Yoga Beyond Asana, Exploring Svadhyaya
Updated: Jul 31, 2022
Fortunately for the sake of the world Yoga continues to grow. More and more people are starting a Yoga practice and that is awesome news. Unfortunately, mant people who practice Yoga are only attending weekly Yoga classes. A typical Yoga class is 60-90 min. and focuses heavily on asana (physical postures). While an asana practice is absolutely important in providing a means to a healthy physical body, it tends to overshadow the need for a healthy mental and spiritual body as well. It is not that Yoga teachers are not teaching beyond asana, it is that it is nearly impossible to work in enough time for the other limbs of Yoga in a 60-90 minute class evenly and effectively. Because of this, many students recieve adequate time exploring a physical practice, but not enough time exploring a mental and spiritual practice.
As students, we look to our teacher to provide the education, but this is where I say we must take responsbility of ourseleves and continue to further our education and knowledge. We must not let our Yoga practice stop once we roll up our mat. Instead, we take our practice on the mat and extend it into our day and lives.
Today I focus on the practice of Svadhyaya.
Svadhyaya which many translate to mean self-study, is the 4th component of the Niyamas. The Niyamas being the 2nd limb in the 8 limbs of Yoga.
If you are somewhat new to Yoga then I may have already lost you.
Here's a super short Yoga lesson:
The word Yoga means "yoke" or "union." To unite the mind, body, and soul.
Patanjali, a sage in ancient Indian, wrote the Yoga Sutras which is a culmination of 196 sutras and includes theory and the "how to" of Yoga practice. Within the Yoga Sutras you will find the 8 limbs of Yoga. The 8 limbs of Yoga are a guide to follow with the end goal being liberation or non-suffering. Of the 8 limbs of Yoga, the 2nd limb is Niyama. Niyama is "to observe" and focuses on the observance of self with a goal being to improve self. One of the Niyamas is Svadhyaya which many translate to mean self-study.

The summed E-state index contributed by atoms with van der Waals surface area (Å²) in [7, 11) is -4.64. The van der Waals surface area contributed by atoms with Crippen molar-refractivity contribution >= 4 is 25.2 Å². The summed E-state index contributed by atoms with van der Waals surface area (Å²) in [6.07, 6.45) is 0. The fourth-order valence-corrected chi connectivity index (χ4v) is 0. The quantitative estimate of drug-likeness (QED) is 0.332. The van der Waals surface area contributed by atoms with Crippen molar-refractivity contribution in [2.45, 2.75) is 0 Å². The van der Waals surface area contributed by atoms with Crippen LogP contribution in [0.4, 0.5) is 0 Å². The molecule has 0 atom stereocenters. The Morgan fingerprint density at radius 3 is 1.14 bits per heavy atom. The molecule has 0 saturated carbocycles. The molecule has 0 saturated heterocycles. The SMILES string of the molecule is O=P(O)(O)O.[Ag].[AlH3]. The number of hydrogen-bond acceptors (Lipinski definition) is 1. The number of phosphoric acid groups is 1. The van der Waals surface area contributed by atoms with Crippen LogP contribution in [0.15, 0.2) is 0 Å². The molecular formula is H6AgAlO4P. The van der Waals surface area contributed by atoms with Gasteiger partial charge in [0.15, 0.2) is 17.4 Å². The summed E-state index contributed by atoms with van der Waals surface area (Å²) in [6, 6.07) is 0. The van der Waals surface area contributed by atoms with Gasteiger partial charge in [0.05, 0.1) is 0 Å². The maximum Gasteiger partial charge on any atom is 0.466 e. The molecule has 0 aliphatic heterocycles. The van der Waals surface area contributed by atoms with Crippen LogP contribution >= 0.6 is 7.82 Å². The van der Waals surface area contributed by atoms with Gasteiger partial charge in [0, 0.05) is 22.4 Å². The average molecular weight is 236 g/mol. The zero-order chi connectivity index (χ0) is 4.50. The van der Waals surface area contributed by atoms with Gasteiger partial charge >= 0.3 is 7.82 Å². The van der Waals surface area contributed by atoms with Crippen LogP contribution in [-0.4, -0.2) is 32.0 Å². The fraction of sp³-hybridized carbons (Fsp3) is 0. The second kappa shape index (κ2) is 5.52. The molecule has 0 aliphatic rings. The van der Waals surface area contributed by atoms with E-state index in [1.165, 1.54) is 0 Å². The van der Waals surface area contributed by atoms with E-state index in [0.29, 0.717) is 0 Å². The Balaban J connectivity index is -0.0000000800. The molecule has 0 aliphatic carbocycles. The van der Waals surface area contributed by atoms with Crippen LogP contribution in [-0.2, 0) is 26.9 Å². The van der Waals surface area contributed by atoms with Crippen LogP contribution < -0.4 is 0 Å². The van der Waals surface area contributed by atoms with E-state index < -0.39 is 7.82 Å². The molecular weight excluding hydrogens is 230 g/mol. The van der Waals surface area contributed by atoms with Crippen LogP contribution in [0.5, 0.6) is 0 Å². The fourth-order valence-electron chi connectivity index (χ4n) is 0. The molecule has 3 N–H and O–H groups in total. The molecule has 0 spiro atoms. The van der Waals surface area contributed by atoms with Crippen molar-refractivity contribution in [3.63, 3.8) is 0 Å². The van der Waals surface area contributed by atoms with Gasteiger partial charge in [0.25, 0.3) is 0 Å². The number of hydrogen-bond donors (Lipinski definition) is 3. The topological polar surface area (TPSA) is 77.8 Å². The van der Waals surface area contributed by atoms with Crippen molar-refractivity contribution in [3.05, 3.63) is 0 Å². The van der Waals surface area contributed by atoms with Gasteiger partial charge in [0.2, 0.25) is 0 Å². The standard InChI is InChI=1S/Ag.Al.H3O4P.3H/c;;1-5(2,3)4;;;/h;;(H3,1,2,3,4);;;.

This finally brings me to the question I pose and ask you to think about today:
Do you make time for self-study?
Do you have a practice which includes observing, studying, and reflecting on yourself?
If not, I ask you to consider why? Is it that you don't have the time? You don't know where to start? Or maybe it hadn't been something that you felt was really necessary?
I consider self-study or self-inquiry to be one of the most important aspects of my own personal Yoga practice, which is why I would like to share it with you. It is within the practice of self-study that we realize our habits, feelings/triggers and are able to sharpen our self-awareness. Creating a habit of self-study enables us to make powerful realizations. To move away from people, situations, scenarios that do not align with us and move towards what does align.
So how to do it?
Personally, I found that an easy way to begin the process of self-study was through daily journaling/reflection.
I invite you to give it a try!
Get yourself a new journal and allow a small amount of time each evening to reflect. Writing down your routines and thoughts about how you spend your time, and then allowing time to study, and process will reveal to you your habits, triggers, patterns. Realizations which bring about awareness make it possible to change/shift/evolve as a person.
Awareness is key. We cannot expect someone to change a behavior, including ourselves, if we are unaware of said behavior. We must take time to slow down and observe our thoughts, feelings, patterns and behaviors if we wish to continue to grow and evolve.
Journaling provides a safe space for exploration.
As always, my intention is to provide you with realistic and easy exercises. There are certainly other ways to practice self-inquiry/self-study and I do hope that you explore additional ideas/suggestions/practices to find what works best for you!
INJOY exploring your Yoga practice beyond the asana.
Be well. Berkleigh